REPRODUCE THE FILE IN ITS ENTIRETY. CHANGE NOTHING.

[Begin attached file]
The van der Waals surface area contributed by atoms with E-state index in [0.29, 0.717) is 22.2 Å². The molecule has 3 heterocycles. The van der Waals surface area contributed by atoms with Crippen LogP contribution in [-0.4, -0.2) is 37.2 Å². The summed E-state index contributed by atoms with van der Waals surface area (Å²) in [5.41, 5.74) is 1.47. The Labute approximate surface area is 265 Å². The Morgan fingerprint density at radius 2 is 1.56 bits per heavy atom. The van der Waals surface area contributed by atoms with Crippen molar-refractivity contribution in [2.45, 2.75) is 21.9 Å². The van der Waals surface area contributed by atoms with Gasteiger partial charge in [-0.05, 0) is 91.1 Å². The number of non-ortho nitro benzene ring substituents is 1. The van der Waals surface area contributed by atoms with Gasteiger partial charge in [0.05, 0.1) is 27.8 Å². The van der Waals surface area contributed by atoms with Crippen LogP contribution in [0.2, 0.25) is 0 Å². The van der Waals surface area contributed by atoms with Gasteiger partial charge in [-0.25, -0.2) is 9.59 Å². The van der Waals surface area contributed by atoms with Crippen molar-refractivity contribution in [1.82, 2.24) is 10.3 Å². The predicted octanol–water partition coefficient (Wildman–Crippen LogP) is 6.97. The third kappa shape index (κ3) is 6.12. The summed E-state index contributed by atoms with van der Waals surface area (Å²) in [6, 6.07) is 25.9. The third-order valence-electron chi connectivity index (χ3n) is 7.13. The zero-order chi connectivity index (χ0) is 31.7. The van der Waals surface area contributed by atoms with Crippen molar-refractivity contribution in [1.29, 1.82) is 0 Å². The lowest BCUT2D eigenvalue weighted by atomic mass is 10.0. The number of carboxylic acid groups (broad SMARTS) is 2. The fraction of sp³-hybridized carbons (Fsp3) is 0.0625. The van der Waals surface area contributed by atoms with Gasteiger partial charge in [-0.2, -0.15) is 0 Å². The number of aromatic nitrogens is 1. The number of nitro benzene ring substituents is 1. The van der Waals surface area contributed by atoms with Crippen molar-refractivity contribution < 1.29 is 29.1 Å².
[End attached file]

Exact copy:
The van der Waals surface area contributed by atoms with E-state index in [0.29, 0.717) is 22.2 Å². The molecule has 3 heterocycles. The van der Waals surface area contributed by atoms with Crippen LogP contribution in [-0.4, -0.2) is 37.2 Å². The summed E-state index contributed by atoms with van der Waals surface area (Å²) in [5.41, 5.74) is 1.47. The Labute approximate surface area is 265 Å². The Morgan fingerprint density at radius 2 is 1.56 bits per heavy atom. The van der Waals surface area contributed by atoms with Crippen molar-refractivity contribution in [2.45, 2.75) is 21.9 Å². The van der Waals surface area contributed by atoms with Gasteiger partial charge in [-0.05, 0) is 91.1 Å². The number of non-ortho nitro benzene ring substituents is 1. The van der Waals surface area contributed by atoms with Gasteiger partial charge in [0.05, 0.1) is 27.8 Å². The van der Waals surface area contributed by atoms with Crippen LogP contribution in [0.2, 0.25) is 0 Å². The van der Waals surface area contributed by atoms with Gasteiger partial charge in [-0.25, -0.2) is 9.59 Å². The van der Waals surface area contributed by atoms with Crippen molar-refractivity contribution in [1.82, 2.24) is 10.3 Å². The predicted octanol–water partition coefficient (Wildman–Crippen LogP) is 6.97. The third kappa shape index (κ3) is 6.12. The summed E-state index contributed by atoms with van der Waals surface area (Å²) in [6, 6.07) is 25.9. The third-order valence-electron chi connectivity index (χ3n) is 7.13. The zero-order chi connectivity index (χ0) is 31.7. The van der Waals surface area contributed by atoms with Crippen molar-refractivity contribution in [1.29, 1.82) is 0 Å². The lowest BCUT2D eigenvalue weighted by atomic mass is 10.0. The number of carboxylic acid groups (broad SMARTS) is 2. The fraction of sp³-hybridized carbons (Fsp3) is 0.0625. The van der Waals surface area contributed by atoms with Gasteiger partial charge in [-0.2, -0.15) is 0 Å². The number of aromatic nitrogens is 1. The number of nitro benzene ring substituents is 1. The van der Waals surface area contributed by atoms with Crippen molar-refractivity contribution < 1.29 is 29.1 Å².